Complementary to HAZMAP-2.4.4 and FALL3D-8.0 which simulate particle dispersion, TWODEE-2.3 is a code to compute dispersion of gases denser than air (e.g., CO2) released from natural sources in complex terrains (Hankin and Britter, 1999a; Hankin and Britter, 1999b; Hankin and Britter, 1999c; Chiodini et al., 2010). This code solves the shallow water equations for fluid depth, depth-averaged horizontal velocities, and depth-averaged fluid density. TWODEE-2.3 can be used for forecasting gas dispersion near the ground and/or for hazard assessment over complex terrains. The outputs are maps of CO2 flux (Figure 4B) and its evolution with time (Folch et al., 2009; Folch et al., 2017) that can be potentially applied for the CO2 concentration distribution under different atmospheric conditions, and assessment of hazard related to CO2 leakage in a geological storage site.
3.2.2 Geological Storage of CO2
Carbon capture and storage (CCS) includes a wide range of technologies developed to safely dispose of the CO2 produced during power generation and industrial processes, rather than being emitted to the atmosphere (Metz et al., 2005). CCS ensures that the CO2 generated during these operations is immobilized underground (Figure 5A) and does not contribute to anthropogenic climate change. CCS plays a significant role in the vast majority of emissions reduction scenarios that have the potential to meet net-zero by mid-century, because it is the only technology currently capable of decarbonizing many essential industries, and because of its potential for negative emissions through biomass energy CCS and direct air capture (Alcalde et al., 2018c; IEA, 2020). However, concerns about CO2 leaking from the storage site still exist, with negative consequences for CCS implementation (Scott et al., 2015). To address these concerns, Alcalde et al. (2018a) developed the Storage Security Calculator (SSC). The SSC is a numerical program to realistically evaluate how secure a geological CO2 storage is at the global industry scale, and over the tens of thousands of years. When CO2 is injected into the subsurface, it is subject to several physic and chemical processes that immobilize a significant proportion of the CO2, enhancing the security of the storage. SSC quantifies this immobilization, along with likely CO2 leakage rates via wellbores and geological structures and calculates the proportion of CO2 remaining in the storage reservoir over 10,000 years. The model can be run as a “base case” scenario, where single values are used for each input parameter, or as a Monte-Carlo analysis, to incorporate uncertainty on the input parameters. Model outputs are the amount of CO2 leaked, immobilized, and retained in the storage reservoir over time (Figure 5B), and Monte-Carlo outputs report the 5th, 50th, and 95th percentile of the model results. This code has been applied to three industry-scale scenarios, that assess the differences in storage security between onshore and offshore CO2 storage, and between implementing CCS in the context of well-regulated and poorly-regulated hydrocarbon industries. The code can be adapted to different regional implementation scenarios, as a method to quantify storage security in a geological time scale.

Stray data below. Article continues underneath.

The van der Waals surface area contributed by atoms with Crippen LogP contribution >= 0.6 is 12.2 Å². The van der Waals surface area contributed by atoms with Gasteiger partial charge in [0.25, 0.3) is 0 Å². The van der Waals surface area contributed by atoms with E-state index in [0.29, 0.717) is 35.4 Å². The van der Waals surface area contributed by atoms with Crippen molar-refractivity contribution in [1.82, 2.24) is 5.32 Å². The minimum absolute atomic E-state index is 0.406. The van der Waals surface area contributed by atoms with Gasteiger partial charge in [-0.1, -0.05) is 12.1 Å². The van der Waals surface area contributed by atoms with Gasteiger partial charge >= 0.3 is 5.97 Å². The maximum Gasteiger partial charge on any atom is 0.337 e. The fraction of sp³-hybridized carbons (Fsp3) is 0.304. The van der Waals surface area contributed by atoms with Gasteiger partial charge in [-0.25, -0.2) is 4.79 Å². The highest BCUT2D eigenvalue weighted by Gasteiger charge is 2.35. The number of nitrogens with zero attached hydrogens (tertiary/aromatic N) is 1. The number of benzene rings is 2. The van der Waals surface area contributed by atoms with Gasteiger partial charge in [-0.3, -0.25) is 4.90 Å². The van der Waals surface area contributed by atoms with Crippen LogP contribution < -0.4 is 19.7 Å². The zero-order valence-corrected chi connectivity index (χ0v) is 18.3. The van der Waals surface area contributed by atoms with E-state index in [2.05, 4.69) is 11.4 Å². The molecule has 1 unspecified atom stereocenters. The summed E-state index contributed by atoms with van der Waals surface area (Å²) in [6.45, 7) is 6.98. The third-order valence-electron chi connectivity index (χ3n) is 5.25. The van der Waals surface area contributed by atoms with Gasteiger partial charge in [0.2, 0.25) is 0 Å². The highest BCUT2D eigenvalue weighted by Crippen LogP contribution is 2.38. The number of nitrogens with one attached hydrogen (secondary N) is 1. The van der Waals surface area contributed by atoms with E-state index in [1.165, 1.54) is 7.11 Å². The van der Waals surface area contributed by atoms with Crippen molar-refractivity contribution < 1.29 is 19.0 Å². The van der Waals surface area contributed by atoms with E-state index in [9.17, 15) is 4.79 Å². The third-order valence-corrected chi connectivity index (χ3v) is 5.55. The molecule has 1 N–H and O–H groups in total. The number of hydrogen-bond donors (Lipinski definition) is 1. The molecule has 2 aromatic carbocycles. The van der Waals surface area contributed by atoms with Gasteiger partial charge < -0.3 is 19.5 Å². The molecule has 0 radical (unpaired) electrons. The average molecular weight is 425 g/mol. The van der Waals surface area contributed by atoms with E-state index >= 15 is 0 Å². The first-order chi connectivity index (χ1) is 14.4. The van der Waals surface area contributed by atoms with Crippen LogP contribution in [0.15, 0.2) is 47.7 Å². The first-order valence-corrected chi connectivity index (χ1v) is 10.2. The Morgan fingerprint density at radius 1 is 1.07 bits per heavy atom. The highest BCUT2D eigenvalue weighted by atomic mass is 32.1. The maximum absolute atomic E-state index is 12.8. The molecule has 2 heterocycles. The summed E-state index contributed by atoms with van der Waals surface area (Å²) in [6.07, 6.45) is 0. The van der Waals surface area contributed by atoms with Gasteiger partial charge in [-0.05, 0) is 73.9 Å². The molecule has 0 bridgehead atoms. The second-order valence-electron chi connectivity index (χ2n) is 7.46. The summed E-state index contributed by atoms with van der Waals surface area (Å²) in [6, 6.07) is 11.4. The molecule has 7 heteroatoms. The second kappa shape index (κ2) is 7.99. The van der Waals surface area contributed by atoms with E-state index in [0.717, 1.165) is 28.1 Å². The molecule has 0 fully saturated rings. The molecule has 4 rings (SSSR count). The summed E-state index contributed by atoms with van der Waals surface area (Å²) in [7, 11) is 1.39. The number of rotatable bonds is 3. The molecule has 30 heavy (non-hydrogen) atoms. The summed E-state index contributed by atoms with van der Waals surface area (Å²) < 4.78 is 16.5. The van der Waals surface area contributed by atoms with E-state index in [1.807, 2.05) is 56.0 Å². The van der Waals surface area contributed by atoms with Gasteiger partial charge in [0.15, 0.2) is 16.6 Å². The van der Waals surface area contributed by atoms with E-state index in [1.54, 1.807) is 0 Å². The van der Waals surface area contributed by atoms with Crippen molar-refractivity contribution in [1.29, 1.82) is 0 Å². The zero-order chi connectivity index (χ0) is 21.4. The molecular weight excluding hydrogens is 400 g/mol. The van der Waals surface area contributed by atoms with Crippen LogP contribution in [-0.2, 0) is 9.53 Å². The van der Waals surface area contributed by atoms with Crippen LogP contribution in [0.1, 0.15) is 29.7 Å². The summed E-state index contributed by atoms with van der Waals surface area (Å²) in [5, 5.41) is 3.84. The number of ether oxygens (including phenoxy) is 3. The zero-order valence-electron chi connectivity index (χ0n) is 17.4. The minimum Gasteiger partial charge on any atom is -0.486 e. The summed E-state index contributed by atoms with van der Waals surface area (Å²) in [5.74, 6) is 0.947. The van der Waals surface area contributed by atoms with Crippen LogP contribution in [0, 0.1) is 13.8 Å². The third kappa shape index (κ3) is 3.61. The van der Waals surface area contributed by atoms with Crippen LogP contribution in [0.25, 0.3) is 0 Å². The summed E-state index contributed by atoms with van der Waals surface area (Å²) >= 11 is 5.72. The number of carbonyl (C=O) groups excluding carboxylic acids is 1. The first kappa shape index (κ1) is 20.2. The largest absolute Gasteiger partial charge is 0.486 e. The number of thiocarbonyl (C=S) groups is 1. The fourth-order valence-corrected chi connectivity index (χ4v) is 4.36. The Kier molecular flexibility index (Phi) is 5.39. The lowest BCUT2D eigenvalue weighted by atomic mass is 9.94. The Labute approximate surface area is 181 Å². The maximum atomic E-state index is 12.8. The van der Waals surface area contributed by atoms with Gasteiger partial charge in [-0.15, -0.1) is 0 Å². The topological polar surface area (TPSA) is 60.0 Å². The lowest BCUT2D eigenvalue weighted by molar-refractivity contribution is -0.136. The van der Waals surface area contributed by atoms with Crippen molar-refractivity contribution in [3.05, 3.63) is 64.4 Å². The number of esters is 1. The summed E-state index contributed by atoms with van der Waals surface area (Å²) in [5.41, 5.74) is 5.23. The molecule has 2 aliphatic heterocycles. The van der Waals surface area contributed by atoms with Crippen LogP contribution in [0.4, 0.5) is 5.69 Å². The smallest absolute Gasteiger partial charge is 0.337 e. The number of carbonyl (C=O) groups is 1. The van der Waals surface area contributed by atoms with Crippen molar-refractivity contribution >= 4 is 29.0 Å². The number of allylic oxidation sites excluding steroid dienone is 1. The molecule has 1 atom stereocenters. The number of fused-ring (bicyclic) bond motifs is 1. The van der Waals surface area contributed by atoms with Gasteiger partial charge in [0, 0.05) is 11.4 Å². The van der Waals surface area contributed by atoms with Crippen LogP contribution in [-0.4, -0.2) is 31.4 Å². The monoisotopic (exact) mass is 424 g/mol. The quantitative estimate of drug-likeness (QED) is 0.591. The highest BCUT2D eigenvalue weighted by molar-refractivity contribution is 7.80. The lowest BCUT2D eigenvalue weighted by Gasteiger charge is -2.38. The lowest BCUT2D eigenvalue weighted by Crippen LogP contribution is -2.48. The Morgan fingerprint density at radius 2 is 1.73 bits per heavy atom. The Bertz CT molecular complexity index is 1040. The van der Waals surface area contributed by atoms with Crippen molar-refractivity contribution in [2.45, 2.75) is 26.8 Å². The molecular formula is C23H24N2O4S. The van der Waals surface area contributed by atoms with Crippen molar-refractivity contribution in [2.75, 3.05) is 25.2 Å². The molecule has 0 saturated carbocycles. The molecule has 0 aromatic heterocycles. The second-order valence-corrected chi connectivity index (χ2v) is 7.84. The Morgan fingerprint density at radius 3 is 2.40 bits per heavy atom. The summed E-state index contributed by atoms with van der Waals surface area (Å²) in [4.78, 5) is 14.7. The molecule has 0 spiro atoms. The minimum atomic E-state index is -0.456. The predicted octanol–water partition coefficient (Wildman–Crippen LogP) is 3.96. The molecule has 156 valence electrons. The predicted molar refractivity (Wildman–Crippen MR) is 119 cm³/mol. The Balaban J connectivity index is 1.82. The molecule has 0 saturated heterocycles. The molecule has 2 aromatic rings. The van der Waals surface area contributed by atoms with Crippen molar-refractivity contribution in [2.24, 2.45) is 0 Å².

FIGURE 5. (A) the SSC concept encompassing the injection of CO2 into the geological reservoir, the immobilized CO2, and the CO2 leaked to the surface; and (B) schematic output example from the SSC, showing the evolution through time of the proportions of injected CO2 existing as free-phase CO2 (blue line), immobilised CO2 (green line), and CO2 leaked from the reservoir (orange line).
3.3 Crust and Upper Mantle Characterization
3.3.1 Seismic Data Processing
The different strategies to image and constrain the structure of the lithosphere require a deep understanding of wave propagation mechanisms and seismic sources. In principle, we can use the seismic wavefield generated by any source to study the structure of the lithosphere (Dias et al., 2015; Haned et al., 2016; Corela et al., 2017; Poveda et al., 2018; Romero and Schimmel, 2018; Andrés et al., 2020; Nuñez et al., 2020; Olivar-Castaño et al., 2020; Ayarza et al., 2021) and to monitor natural and anthropogenic activity (Díaz et al., 2017; Lecocq et al., 2020; Díaz et al., 2022). In that respect, the use of seismic noise is progressively gaining more importance in Earth science (Campillo and Roux, 2015; Maciel et al., 2021) as it is ubiquitous in time and space (Stutzmann et al., 2009; Schimmel et al., 2011a). With seismic noise we usually refer to a diffuse and scattered wave field which traditionally has been discarded as it interferes with ballistic signals from earthquakes and controlled sources. Seismic noise does not require a deterministic source of energy (e.g., earthquakes, explosions, etc) and represents a more cost-efficient and sustainable method in comparison with controlled source approaches. Nevertheless, noise studies cannot replace traditional active source and earthquake seismology in all type of applications but is very useful for imaging and monitoring shallow structures. The seismic processing tools which we describe below, have been designed to extract weak-amplitude signals hidden by other less coherent signals. The methods are independent, data-adaptive and have been used for a broad range of data types and applications, mainly in exploration and earthquake seismology. Presently, the approaches are mostly employed to process seismic noise data for the different interferometry applications, and analysis of receiver functions from teleseismic sources.